they’d never actually spoken much until last year. On that first day last September, he had rushed into class, late of course, grabbed the only available seat, and found himself next to Jennifer. She’d leaned over and whispered, “I was sure I was going to be the fastest one getting my work done this year. Then you come in, and I go, ‘Uh-oh.’”
That was the nicest thing a girl had ever said to Adam, and it made him feel like he had a reputation at Harris. Yes, Jennifer definitely had her good points. As far as Adam was concerned, she had a sharp eye for talent, and she wasn’t one of those annoying girls who spent all their time on the computer filling in do-it-yourself romance sites for boys they liked.
The thing about Jennifer, though — as Adam had tried to explain to her when she asked him to be her coeditor — was that the two of them were very different. She had a classic editor’s personality. Steady, dependable, good at punctuation and that kind of stuff. Didn’t mind being indoors a lot, tons of patience for nurturing artistic types.
Adam, on the other hand, as he had tried to make clear, was destined to live life on the edge. “I need to be on the streets, digging up dirt, taking dangerous risks for the public good.”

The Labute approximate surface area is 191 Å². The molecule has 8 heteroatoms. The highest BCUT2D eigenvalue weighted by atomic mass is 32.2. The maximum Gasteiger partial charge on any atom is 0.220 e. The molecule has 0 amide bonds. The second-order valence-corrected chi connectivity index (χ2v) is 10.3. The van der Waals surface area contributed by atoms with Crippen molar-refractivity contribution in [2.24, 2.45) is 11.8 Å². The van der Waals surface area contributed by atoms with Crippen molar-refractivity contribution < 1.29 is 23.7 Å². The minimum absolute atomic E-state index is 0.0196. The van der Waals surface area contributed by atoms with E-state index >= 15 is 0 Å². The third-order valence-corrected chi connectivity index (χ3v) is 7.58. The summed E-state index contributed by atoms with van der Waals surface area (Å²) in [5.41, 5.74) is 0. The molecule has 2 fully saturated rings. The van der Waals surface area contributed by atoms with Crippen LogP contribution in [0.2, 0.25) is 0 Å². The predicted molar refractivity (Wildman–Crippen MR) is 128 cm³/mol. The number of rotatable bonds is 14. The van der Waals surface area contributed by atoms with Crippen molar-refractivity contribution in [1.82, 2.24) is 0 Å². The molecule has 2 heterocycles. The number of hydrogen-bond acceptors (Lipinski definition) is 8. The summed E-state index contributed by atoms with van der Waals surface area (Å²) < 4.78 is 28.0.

“Oh, come on, just do it,” she’d said, smiling at him.
“OK,” he’d said. He had to admit, Jennifer had a pretty good smile.
Adam tried to focus.
“Hey, I want to write about Eddie the janitor.” That third grader was squeaking again. All third graders looked alike to him — little and jittery. Usually they sat in the back and felt lucky to have a middle schooler talk to them. This one seemed to have the potential to be really annoying.
Adam figured this was the perfect opportunity to show Jennifer he was taking his coeditorship seriously. He hopped off the sofa. “All right,” he said, “what about Eddie?” Adam had been at this school since day one of kindergarten and could not think of a single thing about the man that was remotely newsworthy, unless you considered pushing a wide broom down the hall for 150 years exciting. Adam figured an important part of being coeditor was nipping bad story ideas in the bud, and he was going to nip this one fast.
“He saved two baby birds who fell out of a nest,” the third grader said. “They already had bugs crawling on them.”
Adam stared at her.
“He’s real nice,” she said.
“What’s your name, kid?” Adam asked. It was Phoebe. Adam wasn’t surprised; she looked like a Phoebe, a real moochie-pie type. “Look,” he said, trying to let a third grader down easy. “Let’s put that idea on hold. Eddie the janitor is what we in the news biz call an